Navajo Salt River Bend painter. Son of Navajo artist Hulleah Tsinhnahjinnie. Tsinajinnie enjoyed drawing and painting as a child by drawing and carving horses, cows, and sheep on smooth rocks. Later he sketched on wrapping paper and pencils from the local trading post. At 15, he began studying art at the Fort Apache Indian School, Santa Fe, NM. From 1932 to 1936, he attended the Santa Fe Indian School, together with Hopi, Zuni, and Pueblo tribal artists. At Santa Fe, he began depicting tribal dances and ceremonies. Under Dorothy Dunn, he perfected his unique painting style. Dunn wrote “he was a paradoxical painter, fluctuating between creations of high artistry and the chameleon aspect of his world.” He became expert at bringing forth exclusive Navajo events, remote people and landscapes. Tsinajinnie served in the South Pacific during 1944–6, and he studied at the Oakland College of Arts in Craft before commencing his artistic career....

Article

G. Lola Worthington

[ Jimmy Toddy ]

(b Wide Ruins, AZ, 1928).

American painter. Bill Lippencott, owner of the Wide Ruins Trading Post, gave Yazz paints and paper, encouraging him to paint at the age of seven. Lippencott and wife Sallie recognized Yazz’s artistic talent and advised him to pursue art seriously. At the age of ten, his work was exhibited by a museum in Springfield, IL. Completing his education at Sherman Indian School, CA, he established himself as an artist with a long national career.

Yazz enlisted in the Marines during World War II as a Navajo Code Talker. After the war, he studied art at Mills College in Oakland, CA, working under Yasuo Kuniyoshi . Returning to the Navajo reservation near Wide Ruins, he earnestly began his artistic painting career.

Painting subjects familiar from his daily reservation life, Yazz specialized in typical daily and ceremonial scenes. His paintings utilize flat minimal backgrounds and suspend his subjects in a floating and entertaining world. The paintings record the natural movement of light and air with powerful drama....

Article

Native American (Diné/Navajo), 20th–21st century, female.

Born 1966, in Ganado (Arizona).

Printmaker, sculptor, painter.

Political and social realism, abstraction, post-colonial themes.

Melanie Yazzie uses a variety of media including photography, sculpture, print, and paint to create personal, autobiographical and socio-political works. Using her Diné heritage as a source of inspiration, her practice draws attention to many key issues facing indigenous peoples. Themes have included issues of racism, misogyny, identity problems, poverty and abuse. Later works have concentrated more on personal issues and storytelling and touch on traditional, contemporary and imagined themes, including depictions of ceremonial life and ritual. Yazzie often collaborates with artists from other indigenous nations in order to raise further awareness and create shared experience through art practice....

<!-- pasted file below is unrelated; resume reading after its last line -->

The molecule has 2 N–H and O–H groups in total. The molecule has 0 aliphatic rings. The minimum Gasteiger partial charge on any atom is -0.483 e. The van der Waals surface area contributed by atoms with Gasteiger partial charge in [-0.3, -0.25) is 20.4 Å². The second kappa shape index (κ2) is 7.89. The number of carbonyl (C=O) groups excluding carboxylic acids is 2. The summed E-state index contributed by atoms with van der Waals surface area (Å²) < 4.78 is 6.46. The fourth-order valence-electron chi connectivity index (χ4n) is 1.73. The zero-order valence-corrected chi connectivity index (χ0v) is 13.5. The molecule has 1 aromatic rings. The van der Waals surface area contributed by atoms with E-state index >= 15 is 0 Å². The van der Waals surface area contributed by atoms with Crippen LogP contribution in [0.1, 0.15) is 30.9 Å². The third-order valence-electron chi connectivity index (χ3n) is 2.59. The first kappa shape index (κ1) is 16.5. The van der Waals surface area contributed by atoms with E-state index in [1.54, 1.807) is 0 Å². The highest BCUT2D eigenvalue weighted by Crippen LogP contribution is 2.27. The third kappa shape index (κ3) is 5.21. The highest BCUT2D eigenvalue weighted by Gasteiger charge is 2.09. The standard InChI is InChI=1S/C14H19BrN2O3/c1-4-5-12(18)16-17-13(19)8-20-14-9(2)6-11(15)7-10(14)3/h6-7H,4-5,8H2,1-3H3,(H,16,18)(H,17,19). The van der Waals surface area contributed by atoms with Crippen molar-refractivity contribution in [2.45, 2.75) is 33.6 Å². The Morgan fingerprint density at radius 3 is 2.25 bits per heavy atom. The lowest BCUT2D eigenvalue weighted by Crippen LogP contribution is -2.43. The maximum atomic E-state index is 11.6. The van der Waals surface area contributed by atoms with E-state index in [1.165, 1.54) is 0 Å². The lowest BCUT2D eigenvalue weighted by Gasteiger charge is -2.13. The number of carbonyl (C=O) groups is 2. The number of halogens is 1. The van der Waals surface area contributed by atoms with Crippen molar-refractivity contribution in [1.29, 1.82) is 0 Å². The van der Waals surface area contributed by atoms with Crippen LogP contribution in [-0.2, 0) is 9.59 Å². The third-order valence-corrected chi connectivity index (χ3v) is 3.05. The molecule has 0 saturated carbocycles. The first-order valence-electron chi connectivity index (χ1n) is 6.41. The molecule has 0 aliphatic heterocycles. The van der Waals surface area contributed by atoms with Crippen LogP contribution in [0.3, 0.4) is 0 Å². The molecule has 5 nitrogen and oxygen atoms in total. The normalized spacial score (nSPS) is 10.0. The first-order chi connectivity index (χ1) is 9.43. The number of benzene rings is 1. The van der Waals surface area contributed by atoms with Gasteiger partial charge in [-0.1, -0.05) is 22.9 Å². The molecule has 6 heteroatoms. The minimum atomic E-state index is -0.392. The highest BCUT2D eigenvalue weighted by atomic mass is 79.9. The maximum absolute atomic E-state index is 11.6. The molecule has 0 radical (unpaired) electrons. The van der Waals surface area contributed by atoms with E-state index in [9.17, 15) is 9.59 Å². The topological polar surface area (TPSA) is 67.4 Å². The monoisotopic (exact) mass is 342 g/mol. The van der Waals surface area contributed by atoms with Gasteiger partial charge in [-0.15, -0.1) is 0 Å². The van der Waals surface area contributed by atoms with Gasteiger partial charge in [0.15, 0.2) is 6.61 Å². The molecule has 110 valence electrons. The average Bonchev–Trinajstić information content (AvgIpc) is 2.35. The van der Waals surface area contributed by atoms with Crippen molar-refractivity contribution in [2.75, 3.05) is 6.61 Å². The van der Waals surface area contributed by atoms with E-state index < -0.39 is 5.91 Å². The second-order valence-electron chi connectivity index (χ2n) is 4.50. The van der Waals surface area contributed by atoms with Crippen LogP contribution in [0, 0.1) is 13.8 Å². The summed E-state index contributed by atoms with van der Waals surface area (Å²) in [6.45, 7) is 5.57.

Article

Jenifer P. Borum

(b Ash Grove, MO, Feb 20, 1890; d Chicago, IL, Dec 25, 1972).

American painter of African, Cherokee, Creek, and European ancestry. Although Yoakum claimed to have been born on a Navajo reservation in 1888, his birthplace and childhood home has been established as Ash Grove, MO. His aunt was adopted by a Navajo family, and although the artist drew great inspiration from the Navajo, his connection to them was imaginary. Yoakum’s life was indeed one of adventure and travel—he toured with Buffalo Bill’s Wild West Show, the Ringling Bros. Circus, and also traveled around the world as stow-away and later as a soldier in World War I. Yet the line between fact and fantasy will always be blurred when contending with his lyrical landscapes that ostensibly offer a record of his far-ranging adventures to exotic locales.

While Yoakum began to draw by the 1950s, he did not devote himself to this calling until he had retired in the early 1960s. Settling in Chicago in ...